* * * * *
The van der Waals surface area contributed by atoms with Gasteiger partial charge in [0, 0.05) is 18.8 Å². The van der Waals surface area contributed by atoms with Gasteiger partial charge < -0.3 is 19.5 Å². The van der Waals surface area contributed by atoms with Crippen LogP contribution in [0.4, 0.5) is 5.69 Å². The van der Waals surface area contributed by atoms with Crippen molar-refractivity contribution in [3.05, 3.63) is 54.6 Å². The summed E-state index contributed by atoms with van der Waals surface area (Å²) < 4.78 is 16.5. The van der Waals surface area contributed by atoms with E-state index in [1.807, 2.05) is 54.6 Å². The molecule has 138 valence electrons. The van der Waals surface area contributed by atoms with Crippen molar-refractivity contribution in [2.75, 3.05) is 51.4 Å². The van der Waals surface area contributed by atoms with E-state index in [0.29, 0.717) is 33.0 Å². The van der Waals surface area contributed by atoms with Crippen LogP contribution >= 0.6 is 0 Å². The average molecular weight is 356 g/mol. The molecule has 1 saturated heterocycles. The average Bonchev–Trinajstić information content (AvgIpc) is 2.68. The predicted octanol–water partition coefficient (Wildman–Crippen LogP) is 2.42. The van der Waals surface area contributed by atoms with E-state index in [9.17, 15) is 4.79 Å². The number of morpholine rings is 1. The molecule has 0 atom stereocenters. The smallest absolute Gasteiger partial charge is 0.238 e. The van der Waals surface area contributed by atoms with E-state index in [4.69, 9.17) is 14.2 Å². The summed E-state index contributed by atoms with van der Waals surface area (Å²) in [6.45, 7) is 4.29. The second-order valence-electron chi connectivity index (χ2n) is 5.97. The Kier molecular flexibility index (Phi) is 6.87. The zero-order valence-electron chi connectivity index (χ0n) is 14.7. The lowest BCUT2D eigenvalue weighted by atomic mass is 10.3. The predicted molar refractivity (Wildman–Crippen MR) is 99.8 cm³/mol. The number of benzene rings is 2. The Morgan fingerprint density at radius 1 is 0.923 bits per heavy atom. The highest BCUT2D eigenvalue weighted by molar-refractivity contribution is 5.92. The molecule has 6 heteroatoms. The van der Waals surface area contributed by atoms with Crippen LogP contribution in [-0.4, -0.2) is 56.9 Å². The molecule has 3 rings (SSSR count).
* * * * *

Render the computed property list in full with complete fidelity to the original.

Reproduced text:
The van der Waals surface area contributed by atoms with Gasteiger partial charge in [0, 0.05) is 18.8 Å². The van der Waals surface area contributed by atoms with Gasteiger partial charge < -0.3 is 19.5 Å². The van der Waals surface area contributed by atoms with Crippen LogP contribution in [0.4, 0.5) is 5.69 Å². The van der Waals surface area contributed by atoms with Crippen molar-refractivity contribution in [3.05, 3.63) is 54.6 Å². The summed E-state index contributed by atoms with van der Waals surface area (Å²) < 4.78 is 16.5. The van der Waals surface area contributed by atoms with E-state index in [1.807, 2.05) is 54.6 Å². The molecule has 138 valence electrons. The van der Waals surface area contributed by atoms with Crippen molar-refractivity contribution in [2.75, 3.05) is 51.4 Å². The van der Waals surface area contributed by atoms with E-state index in [0.29, 0.717) is 33.0 Å². The van der Waals surface area contributed by atoms with Crippen LogP contribution >= 0.6 is 0 Å². The average molecular weight is 356 g/mol. The molecule has 1 saturated heterocycles. The average Bonchev–Trinajstić information content (AvgIpc) is 2.68. The predicted octanol–water partition coefficient (Wildman–Crippen LogP) is 2.42. The van der Waals surface area contributed by atoms with E-state index in [9.17, 15) is 4.79 Å². The number of morpholine rings is 1. The molecule has 0 atom stereocenters. The smallest absolute Gasteiger partial charge is 0.238 e. The van der Waals surface area contributed by atoms with E-state index in [4.69, 9.17) is 14.2 Å². The summed E-state index contributed by atoms with van der Waals surface area (Å²) in [6.45, 7) is 4.29. The second-order valence-electron chi connectivity index (χ2n) is 5.97. The Kier molecular flexibility index (Phi) is 6.87. The zero-order valence-electron chi connectivity index (χ0n) is 14.7. The lowest BCUT2D eigenvalue weighted by atomic mass is 10.3. The predicted molar refractivity (Wildman–Crippen MR) is 99.8 cm³/mol. The number of benzene rings is 2. The Morgan fingerprint density at radius 1 is 0.923 bits per heavy atom. The highest BCUT2D eigenvalue weighted by molar-refractivity contribution is 5.92. The molecule has 6 heteroatoms. The van der Waals surface area contributed by atoms with Crippen LogP contribution in [-0.4, -0.2) is 56.9 Å². The molecule has 3 rings (SSSR count).